“The most exciting aspect of this project is that students have the opportunity to launch a mission into space,” said Desmond Power, a co-investigator with C-CORE of Canada. “It is also exciting to build a tiny satellite that does different things, including contributing to our knowledge of climate change.”
      GNSS-R technology is low-cost, light, and energy efficient. Its potential applications on Earth include providing data for weather and climate models and improving the understanding of ocean phenomena such as surface winds and storm surge.
      The KILLICK-1 CubeSat ready to pack for launch. Memorial University, Canada Automated Autonomous Assistance
      Multi-resolution Scanner (MRS) Payload for the Astrobee (Multi-Resolution Scanning) tests technology to automate 3D sensing, mapping, and situational awareness systems.
      “Our MRS on an Astrobee free-flying robot will create 3D maps inside the space station,” said Marc Elmouttie, project lead with the Australian Commonwealth Scientific and Industrial Research Organization. “The technology combines multiple sensors, which compensates for weaknesses in any one of them and provides very high-resolution 3D data and more accurate trajectory data to understand how the robot moves around in space.”
      The technology could be used for autonomous operation of spacecraft with minimal or no human occupancy where robots must sense the environment and precisely maneuver, including the lunar Gateway space station. Other uses could be to inspect and maintain spacecraft and for autonomous vehicle operations on other celestial bodies. Results also support improvements in robotic technologies for harsh and dangerous environments on Earth.
      Project Lead Marc Elmouttie with the MRS hardware housed in an Astrobee robot. NASA Placement of Particles
      The Nano Particle Haloing Suspension investigation examines how nanoparticles and microparticles interact within an electrical field. A process called nanoparticle haloing uses charged nanoparticles to enable precise particle arrangements that improve the efficiency of quantum-dot synthesized solar cells, according to Stuart J. Williams, principal investigator with the University of Louisville Department of Mechanical Engineering.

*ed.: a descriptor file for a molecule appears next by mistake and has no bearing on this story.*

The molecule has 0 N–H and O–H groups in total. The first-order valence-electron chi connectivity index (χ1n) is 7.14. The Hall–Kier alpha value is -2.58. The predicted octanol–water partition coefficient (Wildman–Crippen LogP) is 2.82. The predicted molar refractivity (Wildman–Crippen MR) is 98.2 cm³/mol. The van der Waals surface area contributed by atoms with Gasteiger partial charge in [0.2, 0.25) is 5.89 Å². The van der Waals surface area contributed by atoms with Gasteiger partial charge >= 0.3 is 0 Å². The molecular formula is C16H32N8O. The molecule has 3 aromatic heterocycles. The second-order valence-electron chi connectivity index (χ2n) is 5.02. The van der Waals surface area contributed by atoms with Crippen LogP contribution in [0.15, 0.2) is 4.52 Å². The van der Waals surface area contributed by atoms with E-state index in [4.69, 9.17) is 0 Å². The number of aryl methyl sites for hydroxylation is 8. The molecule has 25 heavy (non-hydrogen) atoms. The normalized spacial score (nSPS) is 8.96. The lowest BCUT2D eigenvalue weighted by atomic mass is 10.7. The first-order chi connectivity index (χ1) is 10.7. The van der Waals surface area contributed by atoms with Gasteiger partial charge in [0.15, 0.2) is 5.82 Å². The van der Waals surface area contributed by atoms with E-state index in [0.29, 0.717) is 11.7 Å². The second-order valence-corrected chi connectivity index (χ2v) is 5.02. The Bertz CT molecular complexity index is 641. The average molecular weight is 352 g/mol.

Quantum dots are tiny spheres of semiconductor material with the potential to convert sunlight into energy much more efficiently. Conducting these processes in microgravity provides insight into the relationship between shape, charge, concentration, and interaction of particles.
      The investigation is supported by NASA’s Established Program to Stimulate Competitive Research (EPSCoR), which partners with government, higher education, and industry on projects to improve a research infrastructure and research and development capacity and competitiveness.
      A capstone student assembles part of the Nano Particle Haloing Suspension hardware.University of Louisville Download high-resolution photos and videos of the research mentioned in this article.
      Melissa Gaskill
      International Space Station Program Research Office
      Johnson Space Center
      Search this database of scientific experiments to learn more about those mentioned above.
      Keep Exploring Discover More Topics
      Latest News from Space Station Research
      Gateway Space Station
      Station Science 101: Biology and Biotechnology
      Astrobee
      View the full article